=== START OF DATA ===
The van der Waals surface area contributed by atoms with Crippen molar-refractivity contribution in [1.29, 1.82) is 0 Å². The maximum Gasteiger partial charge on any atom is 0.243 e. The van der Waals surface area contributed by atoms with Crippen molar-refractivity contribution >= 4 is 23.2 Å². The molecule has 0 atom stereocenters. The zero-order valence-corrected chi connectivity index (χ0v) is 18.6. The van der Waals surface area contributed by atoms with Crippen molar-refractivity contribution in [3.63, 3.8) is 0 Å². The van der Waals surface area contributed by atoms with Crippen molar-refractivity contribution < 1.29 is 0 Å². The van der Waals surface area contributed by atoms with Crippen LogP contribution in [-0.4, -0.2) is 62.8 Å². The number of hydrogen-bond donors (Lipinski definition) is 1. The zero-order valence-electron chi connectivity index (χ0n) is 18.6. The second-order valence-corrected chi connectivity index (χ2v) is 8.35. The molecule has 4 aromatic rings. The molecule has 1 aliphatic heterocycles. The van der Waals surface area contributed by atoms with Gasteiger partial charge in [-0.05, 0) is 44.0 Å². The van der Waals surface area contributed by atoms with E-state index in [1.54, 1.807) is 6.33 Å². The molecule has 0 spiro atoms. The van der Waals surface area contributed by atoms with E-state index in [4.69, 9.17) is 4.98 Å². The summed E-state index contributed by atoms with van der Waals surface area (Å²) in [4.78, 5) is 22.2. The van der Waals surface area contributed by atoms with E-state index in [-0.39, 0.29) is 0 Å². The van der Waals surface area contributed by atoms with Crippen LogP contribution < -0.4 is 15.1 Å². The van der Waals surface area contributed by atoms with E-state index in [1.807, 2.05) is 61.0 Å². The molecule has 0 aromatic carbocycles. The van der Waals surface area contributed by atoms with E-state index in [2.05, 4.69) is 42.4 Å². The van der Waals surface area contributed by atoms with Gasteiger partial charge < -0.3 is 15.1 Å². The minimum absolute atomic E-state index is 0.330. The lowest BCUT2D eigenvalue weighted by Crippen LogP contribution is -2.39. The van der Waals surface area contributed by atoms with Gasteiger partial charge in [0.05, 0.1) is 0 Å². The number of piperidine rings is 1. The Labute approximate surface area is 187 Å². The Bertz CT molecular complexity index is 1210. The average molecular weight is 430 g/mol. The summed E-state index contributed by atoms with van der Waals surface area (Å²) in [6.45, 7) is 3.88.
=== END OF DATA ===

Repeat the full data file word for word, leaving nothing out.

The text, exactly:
The van der Waals surface area contributed by atoms with Crippen molar-refractivity contribution in [1.29, 1.82) is 0 Å². The maximum Gasteiger partial charge on any atom is 0.243 e. The van der Waals surface area contributed by atoms with Crippen molar-refractivity contribution >= 4 is 23.2 Å². The molecule has 0 atom stereocenters. The zero-order valence-corrected chi connectivity index (χ0v) is 18.6. The van der Waals surface area contributed by atoms with Crippen molar-refractivity contribution in [3.63, 3.8) is 0 Å². The van der Waals surface area contributed by atoms with Crippen molar-refractivity contribution < 1.29 is 0 Å². The van der Waals surface area contributed by atoms with Crippen LogP contribution in [-0.4, -0.2) is 62.8 Å². The number of hydrogen-bond donors (Lipinski definition) is 1. The zero-order valence-electron chi connectivity index (χ0n) is 18.6. The second-order valence-corrected chi connectivity index (χ2v) is 8.35. The molecule has 4 aromatic rings. The molecule has 1 aliphatic heterocycles. The van der Waals surface area contributed by atoms with Gasteiger partial charge in [-0.05, 0) is 44.0 Å². The van der Waals surface area contributed by atoms with E-state index in [1.54, 1.807) is 6.33 Å². The molecule has 0 spiro atoms. The van der Waals surface area contributed by atoms with E-state index in [4.69, 9.17) is 4.98 Å². The summed E-state index contributed by atoms with van der Waals surface area (Å²) in [4.78, 5) is 22.2. The van der Waals surface area contributed by atoms with E-state index in [-0.39, 0.29) is 0 Å². The van der Waals surface area contributed by atoms with Crippen LogP contribution < -0.4 is 15.1 Å². The van der Waals surface area contributed by atoms with E-state index in [1.807, 2.05) is 61.0 Å². The molecule has 0 aromatic carbocycles. The van der Waals surface area contributed by atoms with E-state index in [2.05, 4.69) is 42.4 Å². The van der Waals surface area contributed by atoms with Gasteiger partial charge < -0.3 is 15.1 Å². The minimum absolute atomic E-state index is 0.330. The lowest BCUT2D eigenvalue weighted by Crippen LogP contribution is -2.39. The van der Waals surface area contributed by atoms with Gasteiger partial charge in [0.05, 0.1) is 0 Å². The number of piperidine rings is 1. The Labute approximate surface area is 187 Å². The Bertz CT molecular complexity index is 1210. The average molecular weight is 430 g/mol. The summed E-state index contributed by atoms with van der Waals surface area (Å²) in [6.45, 7) is 3.88.